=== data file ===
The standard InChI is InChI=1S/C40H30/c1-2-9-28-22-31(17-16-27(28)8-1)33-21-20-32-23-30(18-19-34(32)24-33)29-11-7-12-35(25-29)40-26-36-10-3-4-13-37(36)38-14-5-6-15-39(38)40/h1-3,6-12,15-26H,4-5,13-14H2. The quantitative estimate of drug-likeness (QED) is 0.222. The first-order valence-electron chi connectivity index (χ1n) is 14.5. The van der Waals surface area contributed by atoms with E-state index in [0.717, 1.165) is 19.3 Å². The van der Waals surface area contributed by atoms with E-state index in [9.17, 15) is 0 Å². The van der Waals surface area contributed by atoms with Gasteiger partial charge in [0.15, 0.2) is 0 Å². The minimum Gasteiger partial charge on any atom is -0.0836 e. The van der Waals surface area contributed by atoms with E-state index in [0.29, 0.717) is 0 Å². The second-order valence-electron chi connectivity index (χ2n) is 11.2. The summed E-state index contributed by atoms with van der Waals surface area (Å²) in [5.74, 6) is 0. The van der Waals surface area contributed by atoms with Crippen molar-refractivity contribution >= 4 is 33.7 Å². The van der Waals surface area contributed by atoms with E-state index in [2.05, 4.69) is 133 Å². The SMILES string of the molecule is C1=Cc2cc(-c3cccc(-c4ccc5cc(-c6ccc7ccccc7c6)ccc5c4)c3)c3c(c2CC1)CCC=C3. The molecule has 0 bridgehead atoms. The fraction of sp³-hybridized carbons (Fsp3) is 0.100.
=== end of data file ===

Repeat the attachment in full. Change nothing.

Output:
The standard InChI is InChI=1S/C40H30/c1-2-9-28-22-31(17-16-27(28)8-1)33-21-20-32-23-30(18-19-34(32)24-33)29-11-7-12-35(25-29)40-26-36-10-3-4-13-37(36)38-14-5-6-15-39(38)40/h1-3,6-12,15-26H,4-5,13-14H2. The quantitative estimate of drug-likeness (QED) is 0.222. The first-order valence-electron chi connectivity index (χ1n) is 14.5. The van der Waals surface area contributed by atoms with E-state index in [0.717, 1.165) is 19.3 Å². The van der Waals surface area contributed by atoms with E-state index in [9.17, 15) is 0 Å². The van der Waals surface area contributed by atoms with Gasteiger partial charge in [0.15, 0.2) is 0 Å². The minimum Gasteiger partial charge on any atom is -0.0836 e. The van der Waals surface area contributed by atoms with E-state index in [0.29, 0.717) is 0 Å². The second-order valence-electron chi connectivity index (χ2n) is 11.2. The summed E-state index contributed by atoms with van der Waals surface area (Å²) in [5.74, 6) is 0. The van der Waals surface area contributed by atoms with Crippen molar-refractivity contribution >= 4 is 33.7 Å². The van der Waals surface area contributed by atoms with E-state index in [2.05, 4.69) is 133 Å². The SMILES string of the molecule is C1=Cc2cc(-c3cccc(-c4ccc5cc(-c6ccc7ccccc7c6)ccc5c4)c3)c3c(c2CC1)CCC=C3. The molecule has 0 bridgehead atoms. The fraction of sp³-hybridized carbons (Fsp3) is 0.100.